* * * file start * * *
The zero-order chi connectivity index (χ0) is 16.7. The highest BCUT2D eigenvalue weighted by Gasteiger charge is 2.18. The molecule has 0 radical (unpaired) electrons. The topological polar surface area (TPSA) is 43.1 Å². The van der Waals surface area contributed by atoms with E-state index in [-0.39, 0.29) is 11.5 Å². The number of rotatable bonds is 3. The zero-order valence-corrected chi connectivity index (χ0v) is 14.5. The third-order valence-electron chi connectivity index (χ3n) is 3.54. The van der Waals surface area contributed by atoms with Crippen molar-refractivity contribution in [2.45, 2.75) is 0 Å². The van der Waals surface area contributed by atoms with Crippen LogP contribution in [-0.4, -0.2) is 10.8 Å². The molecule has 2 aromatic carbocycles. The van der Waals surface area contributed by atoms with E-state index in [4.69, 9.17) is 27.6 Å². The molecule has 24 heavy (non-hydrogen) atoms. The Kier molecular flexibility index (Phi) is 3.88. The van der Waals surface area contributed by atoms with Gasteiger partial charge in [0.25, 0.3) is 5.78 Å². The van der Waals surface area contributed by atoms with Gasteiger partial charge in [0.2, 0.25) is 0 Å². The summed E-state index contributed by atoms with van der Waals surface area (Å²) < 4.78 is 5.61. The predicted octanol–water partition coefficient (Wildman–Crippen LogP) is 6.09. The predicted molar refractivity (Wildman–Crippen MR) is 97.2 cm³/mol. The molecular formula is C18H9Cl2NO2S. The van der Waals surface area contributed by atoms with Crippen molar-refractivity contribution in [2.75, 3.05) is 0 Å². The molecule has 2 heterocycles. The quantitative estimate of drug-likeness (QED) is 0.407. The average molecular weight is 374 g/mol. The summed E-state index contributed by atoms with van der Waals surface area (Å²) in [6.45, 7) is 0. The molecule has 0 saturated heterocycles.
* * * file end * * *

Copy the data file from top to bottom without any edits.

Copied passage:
The zero-order chi connectivity index (χ0) is 16.7. The highest BCUT2D eigenvalue weighted by Gasteiger charge is 2.18. The molecule has 0 radical (unpaired) electrons. The topological polar surface area (TPSA) is 43.1 Å². The van der Waals surface area contributed by atoms with E-state index in [-0.39, 0.29) is 11.5 Å². The number of rotatable bonds is 3. The zero-order valence-corrected chi connectivity index (χ0v) is 14.5. The third-order valence-electron chi connectivity index (χ3n) is 3.54. The van der Waals surface area contributed by atoms with Crippen molar-refractivity contribution in [2.45, 2.75) is 0 Å². The van der Waals surface area contributed by atoms with Crippen LogP contribution in [-0.4, -0.2) is 10.8 Å². The molecule has 2 aromatic carbocycles. The van der Waals surface area contributed by atoms with E-state index in [4.69, 9.17) is 27.6 Å². The molecule has 24 heavy (non-hydrogen) atoms. The Kier molecular flexibility index (Phi) is 3.88. The van der Waals surface area contributed by atoms with Gasteiger partial charge in [0.25, 0.3) is 5.78 Å². The van der Waals surface area contributed by atoms with Gasteiger partial charge in [0.2, 0.25) is 0 Å². The summed E-state index contributed by atoms with van der Waals surface area (Å²) < 4.78 is 5.61. The predicted octanol–water partition coefficient (Wildman–Crippen LogP) is 6.09. The predicted molar refractivity (Wildman–Crippen MR) is 97.2 cm³/mol. The molecular formula is C18H9Cl2NO2S. The van der Waals surface area contributed by atoms with Crippen molar-refractivity contribution in [2.75, 3.05) is 0 Å². The molecule has 2 heterocycles. The quantitative estimate of drug-likeness (QED) is 0.407. The average molecular weight is 374 g/mol. The summed E-state index contributed by atoms with van der Waals surface area (Å²) in [6.45, 7) is 0. The molecule has 0 saturated heterocycles.